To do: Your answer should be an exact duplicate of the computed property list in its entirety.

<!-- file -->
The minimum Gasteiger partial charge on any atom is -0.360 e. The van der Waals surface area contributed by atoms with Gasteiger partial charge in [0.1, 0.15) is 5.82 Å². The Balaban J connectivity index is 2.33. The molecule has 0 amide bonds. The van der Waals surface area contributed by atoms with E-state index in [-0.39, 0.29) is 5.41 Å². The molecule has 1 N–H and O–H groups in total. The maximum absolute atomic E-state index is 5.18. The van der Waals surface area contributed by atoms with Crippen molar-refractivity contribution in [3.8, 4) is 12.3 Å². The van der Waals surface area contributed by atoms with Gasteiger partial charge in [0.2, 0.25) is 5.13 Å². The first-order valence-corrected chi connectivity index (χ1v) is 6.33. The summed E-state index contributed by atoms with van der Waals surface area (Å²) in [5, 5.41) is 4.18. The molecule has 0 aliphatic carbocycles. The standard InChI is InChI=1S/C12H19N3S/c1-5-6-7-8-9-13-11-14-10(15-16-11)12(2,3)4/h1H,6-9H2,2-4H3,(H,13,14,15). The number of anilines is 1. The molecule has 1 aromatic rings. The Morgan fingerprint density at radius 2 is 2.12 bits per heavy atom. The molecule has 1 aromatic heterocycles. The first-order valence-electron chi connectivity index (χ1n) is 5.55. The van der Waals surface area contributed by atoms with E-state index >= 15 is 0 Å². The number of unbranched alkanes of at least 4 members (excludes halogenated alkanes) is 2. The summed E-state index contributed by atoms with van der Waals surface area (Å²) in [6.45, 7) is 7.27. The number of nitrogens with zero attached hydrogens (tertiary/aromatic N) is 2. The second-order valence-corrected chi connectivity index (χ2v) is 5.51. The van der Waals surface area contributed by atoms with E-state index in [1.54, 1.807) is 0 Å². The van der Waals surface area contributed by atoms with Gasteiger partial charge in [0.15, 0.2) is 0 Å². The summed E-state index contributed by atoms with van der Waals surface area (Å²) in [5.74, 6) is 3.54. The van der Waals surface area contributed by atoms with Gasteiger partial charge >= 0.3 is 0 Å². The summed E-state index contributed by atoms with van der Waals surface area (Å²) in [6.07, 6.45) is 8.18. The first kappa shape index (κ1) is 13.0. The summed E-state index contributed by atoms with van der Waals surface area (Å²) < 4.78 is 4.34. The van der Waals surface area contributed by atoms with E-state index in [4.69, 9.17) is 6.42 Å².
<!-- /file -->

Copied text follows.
The minimum Gasteiger partial charge on any atom is -0.360 e. The van der Waals surface area contributed by atoms with Gasteiger partial charge in [0.1, 0.15) is 5.82 Å². The Balaban J connectivity index is 2.33. The molecule has 0 amide bonds. The van der Waals surface area contributed by atoms with E-state index in [-0.39, 0.29) is 5.41 Å². The molecule has 1 N–H and O–H groups in total. The maximum absolute atomic E-state index is 5.18. The van der Waals surface area contributed by atoms with Crippen molar-refractivity contribution in [3.8, 4) is 12.3 Å². The van der Waals surface area contributed by atoms with Gasteiger partial charge in [0.2, 0.25) is 5.13 Å². The first-order valence-corrected chi connectivity index (χ1v) is 6.33. The summed E-state index contributed by atoms with van der Waals surface area (Å²) in [5, 5.41) is 4.18. The molecule has 0 aliphatic carbocycles. The standard InChI is InChI=1S/C12H19N3S/c1-5-6-7-8-9-13-11-14-10(15-16-11)12(2,3)4/h1H,6-9H2,2-4H3,(H,13,14,15). The number of anilines is 1. The molecule has 1 aromatic rings. The Morgan fingerprint density at radius 2 is 2.12 bits per heavy atom. The molecule has 1 aromatic heterocycles. The first-order valence-electron chi connectivity index (χ1n) is 5.55. The van der Waals surface area contributed by atoms with E-state index >= 15 is 0 Å². The number of unbranched alkanes of at least 4 members (excludes halogenated alkanes) is 2. The summed E-state index contributed by atoms with van der Waals surface area (Å²) in [6.45, 7) is 7.27. The number of nitrogens with zero attached hydrogens (tertiary/aromatic N) is 2. The second-order valence-corrected chi connectivity index (χ2v) is 5.51. The van der Waals surface area contributed by atoms with E-state index in [1.54, 1.807) is 0 Å². The van der Waals surface area contributed by atoms with Gasteiger partial charge in [0.15, 0.2) is 0 Å². The summed E-state index contributed by atoms with van der Waals surface area (Å²) in [5.74, 6) is 3.54. The van der Waals surface area contributed by atoms with Gasteiger partial charge >= 0.3 is 0 Å². The summed E-state index contributed by atoms with van der Waals surface area (Å²) in [6.07, 6.45) is 8.18. The first kappa shape index (κ1) is 13.0. The summed E-state index contributed by atoms with van der Waals surface area (Å²) < 4.78 is 4.34. The van der Waals surface area contributed by atoms with E-state index in [4.69, 9.17) is 6.42 Å².